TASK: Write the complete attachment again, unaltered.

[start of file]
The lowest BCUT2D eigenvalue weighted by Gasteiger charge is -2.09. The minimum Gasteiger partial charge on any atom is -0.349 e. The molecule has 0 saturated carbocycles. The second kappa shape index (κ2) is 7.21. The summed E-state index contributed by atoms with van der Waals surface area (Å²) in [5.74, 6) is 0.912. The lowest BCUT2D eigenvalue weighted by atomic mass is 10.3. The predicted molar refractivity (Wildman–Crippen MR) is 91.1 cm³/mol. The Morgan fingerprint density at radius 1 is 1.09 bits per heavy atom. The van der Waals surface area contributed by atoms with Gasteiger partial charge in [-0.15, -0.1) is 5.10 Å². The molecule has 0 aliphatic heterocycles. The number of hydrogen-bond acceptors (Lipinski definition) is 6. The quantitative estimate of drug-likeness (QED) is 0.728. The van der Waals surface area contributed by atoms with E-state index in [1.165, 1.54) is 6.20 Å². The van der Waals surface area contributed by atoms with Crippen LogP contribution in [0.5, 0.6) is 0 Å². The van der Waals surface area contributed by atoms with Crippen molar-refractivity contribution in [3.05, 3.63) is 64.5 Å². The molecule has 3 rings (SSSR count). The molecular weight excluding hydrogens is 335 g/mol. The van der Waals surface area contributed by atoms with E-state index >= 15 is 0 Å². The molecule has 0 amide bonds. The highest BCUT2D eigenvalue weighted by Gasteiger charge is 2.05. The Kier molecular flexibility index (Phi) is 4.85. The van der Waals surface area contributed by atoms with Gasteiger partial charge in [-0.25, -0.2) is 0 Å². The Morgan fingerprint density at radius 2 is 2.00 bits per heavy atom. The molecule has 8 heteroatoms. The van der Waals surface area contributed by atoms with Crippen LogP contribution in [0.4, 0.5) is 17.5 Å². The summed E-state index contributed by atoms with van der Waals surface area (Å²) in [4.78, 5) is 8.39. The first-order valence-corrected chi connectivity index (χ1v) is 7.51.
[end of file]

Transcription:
The lowest BCUT2D eigenvalue weighted by Gasteiger charge is -2.09. The minimum Gasteiger partial charge on any atom is -0.349 e. The molecule has 0 saturated carbocycles. The second kappa shape index (κ2) is 7.21. The summed E-state index contributed by atoms with van der Waals surface area (Å²) in [5.74, 6) is 0.912. The lowest BCUT2D eigenvalue weighted by atomic mass is 10.3. The predicted molar refractivity (Wildman–Crippen MR) is 91.1 cm³/mol. The Morgan fingerprint density at radius 1 is 1.09 bits per heavy atom. The van der Waals surface area contributed by atoms with Gasteiger partial charge in [-0.15, -0.1) is 5.10 Å². The molecule has 0 aliphatic heterocycles. The number of hydrogen-bond acceptors (Lipinski definition) is 6. The quantitative estimate of drug-likeness (QED) is 0.728. The van der Waals surface area contributed by atoms with E-state index in [1.165, 1.54) is 6.20 Å². The van der Waals surface area contributed by atoms with Crippen LogP contribution in [0.5, 0.6) is 0 Å². The van der Waals surface area contributed by atoms with Crippen molar-refractivity contribution in [3.05, 3.63) is 64.5 Å². The molecule has 3 rings (SSSR count). The molecular weight excluding hydrogens is 335 g/mol. The van der Waals surface area contributed by atoms with E-state index >= 15 is 0 Å². The molecule has 0 amide bonds. The highest BCUT2D eigenvalue weighted by Gasteiger charge is 2.05. The Kier molecular flexibility index (Phi) is 4.85. The van der Waals surface area contributed by atoms with Gasteiger partial charge in [-0.25, -0.2) is 0 Å². The Morgan fingerprint density at radius 2 is 2.00 bits per heavy atom. The molecule has 8 heteroatoms. The van der Waals surface area contributed by atoms with Crippen LogP contribution in [0.4, 0.5) is 17.5 Å². The summed E-state index contributed by atoms with van der Waals surface area (Å²) in [4.78, 5) is 8.39. The first-order valence-corrected chi connectivity index (χ1v) is 7.51.